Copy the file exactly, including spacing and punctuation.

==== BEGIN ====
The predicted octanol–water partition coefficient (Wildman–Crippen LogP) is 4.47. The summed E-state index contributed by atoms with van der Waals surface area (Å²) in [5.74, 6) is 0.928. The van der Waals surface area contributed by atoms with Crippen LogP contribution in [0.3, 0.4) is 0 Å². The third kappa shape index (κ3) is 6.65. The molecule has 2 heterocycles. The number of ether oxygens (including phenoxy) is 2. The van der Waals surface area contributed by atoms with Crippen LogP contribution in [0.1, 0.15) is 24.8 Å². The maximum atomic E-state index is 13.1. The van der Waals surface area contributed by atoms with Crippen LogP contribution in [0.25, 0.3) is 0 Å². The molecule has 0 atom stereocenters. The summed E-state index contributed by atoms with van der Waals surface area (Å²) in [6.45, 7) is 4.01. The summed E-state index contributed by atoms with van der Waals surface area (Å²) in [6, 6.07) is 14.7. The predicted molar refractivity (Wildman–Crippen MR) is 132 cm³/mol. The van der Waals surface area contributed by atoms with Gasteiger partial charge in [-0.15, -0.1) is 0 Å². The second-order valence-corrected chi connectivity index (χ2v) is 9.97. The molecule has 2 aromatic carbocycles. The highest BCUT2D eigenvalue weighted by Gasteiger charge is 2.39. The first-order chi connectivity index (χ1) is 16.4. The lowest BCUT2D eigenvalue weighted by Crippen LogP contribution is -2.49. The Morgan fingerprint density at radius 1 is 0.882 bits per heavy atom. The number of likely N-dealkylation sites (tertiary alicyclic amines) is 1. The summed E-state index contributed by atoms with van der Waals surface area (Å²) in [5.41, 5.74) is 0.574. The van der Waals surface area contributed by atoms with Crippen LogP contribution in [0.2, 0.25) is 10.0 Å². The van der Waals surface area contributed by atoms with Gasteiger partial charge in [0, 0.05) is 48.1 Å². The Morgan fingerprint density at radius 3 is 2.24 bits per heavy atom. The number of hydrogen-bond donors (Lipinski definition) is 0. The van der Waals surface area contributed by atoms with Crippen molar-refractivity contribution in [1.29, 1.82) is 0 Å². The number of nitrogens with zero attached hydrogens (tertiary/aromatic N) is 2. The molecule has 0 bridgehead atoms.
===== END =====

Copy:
The predicted octanol–water partition coefficient (Wildman–Crippen LogP) is 4.47. The summed E-state index contributed by atoms with van der Waals surface area (Å²) in [5.74, 6) is 0.928. The van der Waals surface area contributed by atoms with Crippen LogP contribution in [0.3, 0.4) is 0 Å². The third kappa shape index (κ3) is 6.65. The molecule has 2 heterocycles. The number of ether oxygens (including phenoxy) is 2. The van der Waals surface area contributed by atoms with Crippen LogP contribution in [0.1, 0.15) is 24.8 Å². The maximum atomic E-state index is 13.1. The van der Waals surface area contributed by atoms with Crippen LogP contribution in [0.25, 0.3) is 0 Å². The molecule has 0 atom stereocenters. The summed E-state index contributed by atoms with van der Waals surface area (Å²) in [6.45, 7) is 4.01. The summed E-state index contributed by atoms with van der Waals surface area (Å²) in [6, 6.07) is 14.7. The predicted molar refractivity (Wildman–Crippen MR) is 132 cm³/mol. The van der Waals surface area contributed by atoms with Gasteiger partial charge in [-0.15, -0.1) is 0 Å². The second-order valence-corrected chi connectivity index (χ2v) is 9.97. The molecule has 2 aromatic carbocycles. The highest BCUT2D eigenvalue weighted by Gasteiger charge is 2.39. The first-order chi connectivity index (χ1) is 16.4. The lowest BCUT2D eigenvalue weighted by Crippen LogP contribution is -2.49. The Morgan fingerprint density at radius 1 is 0.882 bits per heavy atom. The number of likely N-dealkylation sites (tertiary alicyclic amines) is 1. The summed E-state index contributed by atoms with van der Waals surface area (Å²) in [5.41, 5.74) is 0.574. The van der Waals surface area contributed by atoms with Crippen LogP contribution in [0.2, 0.25) is 10.0 Å². The van der Waals surface area contributed by atoms with Gasteiger partial charge in [0, 0.05) is 48.1 Å². The Morgan fingerprint density at radius 3 is 2.24 bits per heavy atom. The number of hydrogen-bond donors (Lipinski definition) is 0. The van der Waals surface area contributed by atoms with Crippen molar-refractivity contribution in [1.29, 1.82) is 0 Å². The number of nitrogens with zero attached hydrogens (tertiary/aromatic N) is 2. The molecule has 0 bridgehead atoms.